In order to apply laser to endodontics, it is necessary to use a narrow fiber to irradiate the laser in the canal. Recently, a new type of optical fiber of diameter 150 micrometers has been developed. This size is comparable with the tip diameter of a #25 file. Accordingly, the fiber is supposed to reach the apical portion of a fine canal. The objective of this study was to investigate the application of 150-micrometer-diameter fiber to endodontics. Cantilever bending testing of the fiber and a stainless steel K file was performed to measure the bending load at 2.4 mm deflection in the loading process. Then, dentin plates were prepared from a bovine tooth crown. The surfaces of the plates were irradiated by a Nd: YAG laser with 5% TiO2 solution for 5 seconds. The laser energy was 200, 300 and 350mJ with a pulse frequency of 20 pps. The fiber was moved parallel to the dentin surface at a speed of 1mm/s during lasing. Then, the irradiated surfaces were observed by digital microscopy and confocal laser microscopy. The width and depth of the laser irradiated surfaces were evaluated (n=4). Moreover, scanning electron microscopic observation was performed. Carbonization of the irradiated dentin surfaces was not observed by digital microscopy. The widths of 200, 300, and 350mJ laser-irradiated surfaces were 77, 227, and 193 micrometers, respectively. The depths of 200, 300, and 350 mJ laser-irradiated surfaces were 11, 32, and 35 micrometers, respectively. Melted dentin was observed by scanning electron microscopy. In clinical settings, this fine fiber has a possibility to enlarge the narrow apical portion of the canal. Our results suggest that the fiber tested might be useful for root canal preparation.
The purpose of this study was to evaluate the effects of CO2 laser irradiation on penetration of constricted canals. Root canals of human extracted teeth were opened by the usual method, and penetration of constricted canals to the apical foramen was performed with #15k-files. Fifteen canals, including eight incisors and seven premolars that could not be penetrated, were selected as the constricted specimens (n=15). These specimens were irradiated by a CO2 laser (E16, 9W, 0.5sec). After the irradiation, penetration to the apical foramen with #15 k-files was attempted. After the laser irradiation, the rate of penetration to the apical foramen was evaluated. The root surface temperature was also measured by an infrared thermometer before, during, and after the irradiation. Ten canals (67%) could be penetrated to the apical foramen. The root surface temperature increased during the irradiation. The CO2 laser irradiation could penetrate to the apical foramen; the mean rate of the penetration distance was 0.78±0.39mm (n=15). This study suggested that CO2 laser irradiation can penetrate a constricted root canal to the apical foramen.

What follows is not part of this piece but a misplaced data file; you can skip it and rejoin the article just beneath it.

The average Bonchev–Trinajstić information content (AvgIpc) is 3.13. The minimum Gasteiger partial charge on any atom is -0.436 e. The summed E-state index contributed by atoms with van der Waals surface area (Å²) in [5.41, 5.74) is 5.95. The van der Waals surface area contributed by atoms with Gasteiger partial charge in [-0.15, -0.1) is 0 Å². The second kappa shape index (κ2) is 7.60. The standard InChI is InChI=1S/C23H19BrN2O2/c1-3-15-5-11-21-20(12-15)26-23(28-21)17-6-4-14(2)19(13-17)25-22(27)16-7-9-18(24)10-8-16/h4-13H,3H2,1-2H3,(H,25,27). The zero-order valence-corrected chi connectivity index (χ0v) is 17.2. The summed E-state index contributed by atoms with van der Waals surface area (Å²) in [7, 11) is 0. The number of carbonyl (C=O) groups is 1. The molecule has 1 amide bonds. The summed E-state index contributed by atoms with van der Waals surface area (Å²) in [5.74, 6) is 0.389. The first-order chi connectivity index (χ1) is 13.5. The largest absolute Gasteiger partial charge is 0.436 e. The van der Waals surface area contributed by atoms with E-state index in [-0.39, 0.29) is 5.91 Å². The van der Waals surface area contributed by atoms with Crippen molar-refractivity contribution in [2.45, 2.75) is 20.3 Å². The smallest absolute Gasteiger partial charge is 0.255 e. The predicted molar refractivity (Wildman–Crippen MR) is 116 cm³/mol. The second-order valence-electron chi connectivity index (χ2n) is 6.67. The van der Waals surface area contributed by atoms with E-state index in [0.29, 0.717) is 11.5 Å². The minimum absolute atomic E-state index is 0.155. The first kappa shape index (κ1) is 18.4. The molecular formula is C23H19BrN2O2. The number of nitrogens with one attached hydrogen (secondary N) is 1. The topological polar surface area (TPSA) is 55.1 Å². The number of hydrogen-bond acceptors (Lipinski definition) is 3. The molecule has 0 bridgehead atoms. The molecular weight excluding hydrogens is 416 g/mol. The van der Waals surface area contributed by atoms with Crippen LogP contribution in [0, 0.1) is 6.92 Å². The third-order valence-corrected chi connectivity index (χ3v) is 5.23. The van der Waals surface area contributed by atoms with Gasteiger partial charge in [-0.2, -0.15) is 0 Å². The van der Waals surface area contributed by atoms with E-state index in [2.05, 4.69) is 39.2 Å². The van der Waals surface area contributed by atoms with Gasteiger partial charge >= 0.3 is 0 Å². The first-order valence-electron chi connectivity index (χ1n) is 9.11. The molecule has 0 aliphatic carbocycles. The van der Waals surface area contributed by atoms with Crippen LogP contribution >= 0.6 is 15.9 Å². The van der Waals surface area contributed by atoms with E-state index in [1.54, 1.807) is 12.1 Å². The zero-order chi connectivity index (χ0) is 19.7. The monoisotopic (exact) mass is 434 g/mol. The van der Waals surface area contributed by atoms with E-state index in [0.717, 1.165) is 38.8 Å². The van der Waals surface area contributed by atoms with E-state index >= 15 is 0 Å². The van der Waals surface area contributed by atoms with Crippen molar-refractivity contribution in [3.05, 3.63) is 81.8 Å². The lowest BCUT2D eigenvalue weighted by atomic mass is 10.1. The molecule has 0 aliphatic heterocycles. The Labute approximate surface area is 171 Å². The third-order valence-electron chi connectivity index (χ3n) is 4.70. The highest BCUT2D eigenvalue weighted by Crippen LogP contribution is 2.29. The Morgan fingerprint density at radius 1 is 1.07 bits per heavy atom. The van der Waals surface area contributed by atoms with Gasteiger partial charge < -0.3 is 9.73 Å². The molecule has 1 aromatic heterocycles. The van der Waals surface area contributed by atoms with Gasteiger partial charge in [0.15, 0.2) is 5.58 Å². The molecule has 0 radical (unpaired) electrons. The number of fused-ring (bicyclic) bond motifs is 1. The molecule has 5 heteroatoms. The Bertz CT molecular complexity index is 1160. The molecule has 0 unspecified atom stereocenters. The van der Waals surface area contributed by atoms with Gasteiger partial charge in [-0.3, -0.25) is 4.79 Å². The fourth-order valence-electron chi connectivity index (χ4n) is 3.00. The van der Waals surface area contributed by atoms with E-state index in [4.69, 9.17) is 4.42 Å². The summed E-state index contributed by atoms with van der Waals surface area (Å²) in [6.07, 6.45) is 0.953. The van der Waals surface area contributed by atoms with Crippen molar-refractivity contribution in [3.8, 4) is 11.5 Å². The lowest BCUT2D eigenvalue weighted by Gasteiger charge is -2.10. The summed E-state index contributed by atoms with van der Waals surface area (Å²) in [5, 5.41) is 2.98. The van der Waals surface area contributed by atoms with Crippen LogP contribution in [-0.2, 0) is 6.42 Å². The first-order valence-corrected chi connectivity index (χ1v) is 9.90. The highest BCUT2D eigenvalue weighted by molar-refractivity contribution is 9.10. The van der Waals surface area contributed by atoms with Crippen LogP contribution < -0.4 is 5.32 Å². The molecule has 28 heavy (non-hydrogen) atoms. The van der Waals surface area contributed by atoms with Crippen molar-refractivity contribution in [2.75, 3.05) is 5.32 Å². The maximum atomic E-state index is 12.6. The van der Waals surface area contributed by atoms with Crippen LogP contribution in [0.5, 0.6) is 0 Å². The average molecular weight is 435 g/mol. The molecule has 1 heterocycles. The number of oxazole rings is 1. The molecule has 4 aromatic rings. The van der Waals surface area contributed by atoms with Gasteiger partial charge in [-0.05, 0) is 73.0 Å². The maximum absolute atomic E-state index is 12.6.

Soldering has been the most common method to join metallic pieces for a long time. Problems in soldering are use of an investment material and heat, as well as a flax which has potential risk of corrosion and allergy. Laser welding can be performed directly on a working model and produces accurate fitting of a dental prosthesis. Laser welding enables saving of working time and cost for laboratory work. Also, this technique is considered essential to increase the use of titanium, which has high biocompatibility in the dental field. Thus, laser welding has many merits in prosthetic dentistry. Regarding the history of laser welding in the dental field, in 1968, Dr. Gordon et al. of the United States conducted the first experiment on laser welding of dental alloys using a Nd: Glass laser. In Japan, in 1971, the author started basic studies on laser welding using a Nd: YAG laser, and further the author has performed various clinical applications. In 1978, Dr. Van Benthem et al. of Germany started laser welding using a Nd: YAG laser, and he has reported many results. A dental laser welder was developed in Germany about ten years ago, and since then approximately 350 laser welders have been imported into Japan from Germany, and they are currently used in the dental clinics and laboratories. In this article, the author reports the transition and clinical progress of laser welding in dentistry through 34 years.